JOINT BASE ANDREWS, Md., –
The keening, melancholic sounds of a bagpipe are carried through the wind of the Potomac River at Joint Base Anacostia-Bolling, Washington, District of Columbia.
Gold tassels of the bagpipes tangle in the strong breeze, a man in a U.S. Air Force Airman battle uniform slowly paces the grassy riverbank, the water gently lapping at the rocks. In the distance across the river, the skyline of Old Town Alexandria, Virginia can be seen.
“It’s a one of a kind sound,” said Tech. Sgt. Adam Tianello, U.S. Air Force Band Ceremonial Brass Band bagpiper. “A griping sound of enticing melodies on top an ever constant soothing drone. It’s a sound no other instrument has.”
Tianello’s role as the Air Force’s bagpiper is a solitary one as he is the only one with the official job title.
He added that there are bagpipers in different units and branches but none in the official capacity that he has.
Tianello explained his role in the Ceremonial Brass band is to honor the veterans of the Air Force at Arlington National Cemetery and to be there for their families and friends attending the funeral.
“By far it’s the most inspirational thing that I do,” added Tianello.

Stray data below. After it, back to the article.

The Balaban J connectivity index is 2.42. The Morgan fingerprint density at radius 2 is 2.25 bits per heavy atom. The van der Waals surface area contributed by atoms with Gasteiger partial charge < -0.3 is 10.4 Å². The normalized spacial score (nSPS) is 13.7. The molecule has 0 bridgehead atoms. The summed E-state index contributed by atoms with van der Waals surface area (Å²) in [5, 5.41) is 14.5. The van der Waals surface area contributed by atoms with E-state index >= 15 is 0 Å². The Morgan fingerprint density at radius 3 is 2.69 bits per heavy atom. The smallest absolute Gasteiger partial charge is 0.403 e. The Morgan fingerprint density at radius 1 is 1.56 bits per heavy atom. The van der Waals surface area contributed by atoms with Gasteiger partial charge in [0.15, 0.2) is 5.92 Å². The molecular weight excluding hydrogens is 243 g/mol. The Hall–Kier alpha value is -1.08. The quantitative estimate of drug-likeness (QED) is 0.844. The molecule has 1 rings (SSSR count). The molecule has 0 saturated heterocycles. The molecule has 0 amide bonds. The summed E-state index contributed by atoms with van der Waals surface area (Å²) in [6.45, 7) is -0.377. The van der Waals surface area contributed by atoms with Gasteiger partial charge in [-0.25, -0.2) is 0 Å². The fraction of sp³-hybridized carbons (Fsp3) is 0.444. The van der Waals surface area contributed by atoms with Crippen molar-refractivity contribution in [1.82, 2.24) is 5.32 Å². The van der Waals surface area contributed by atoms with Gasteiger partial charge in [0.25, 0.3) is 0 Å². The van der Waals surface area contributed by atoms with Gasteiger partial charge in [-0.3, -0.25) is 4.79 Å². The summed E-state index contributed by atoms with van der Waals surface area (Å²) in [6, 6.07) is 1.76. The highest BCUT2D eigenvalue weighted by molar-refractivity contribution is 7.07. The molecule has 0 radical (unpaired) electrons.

Pipe bands in the American military formed after World War II, after military personnel witnessed the pipes and drums of the British and Commonwealth forces.
Tech. Sgt. Julia Cuevas, U.S. Air Force Band Singing Sergeants ensemble alto vocalist and founder of Celtic Aire, describes the bagpipes as the sound of Scotland and the sound of a strong heritage.
The U.S. Air Force pipe band was formed in 1950, playing across the country at many notable occasions, including President John F. Kennedy’s funeral in 1963 at the request of Mrs. Kennedy. It was officially disbanded in 1970.
Tianello now carries on the long tradition and heritage of bagpiping for the Air Force.
The Air Force went four decades without a bagpiper until Tianello joined the band in 2013. Before he joined he was a member of various pipe bands, including Feadan Or and City of Rochester pipe bands.
In addition to his role in the Ceremonial Brass band, Tianello also performs with Celtic Aire, the premier Celtic and folk ensemble of the Air Force Band.
“The sound of bagpipes are a signal of ceremony and reflection to the masses,” said Master Sgt. Emily Wellington, U.S. Air Force Band alto vocalist and Celtic Aire violinist. “They are inherently an instrument that draws attention and so is true whenever we are able to feature him in one of our performances.”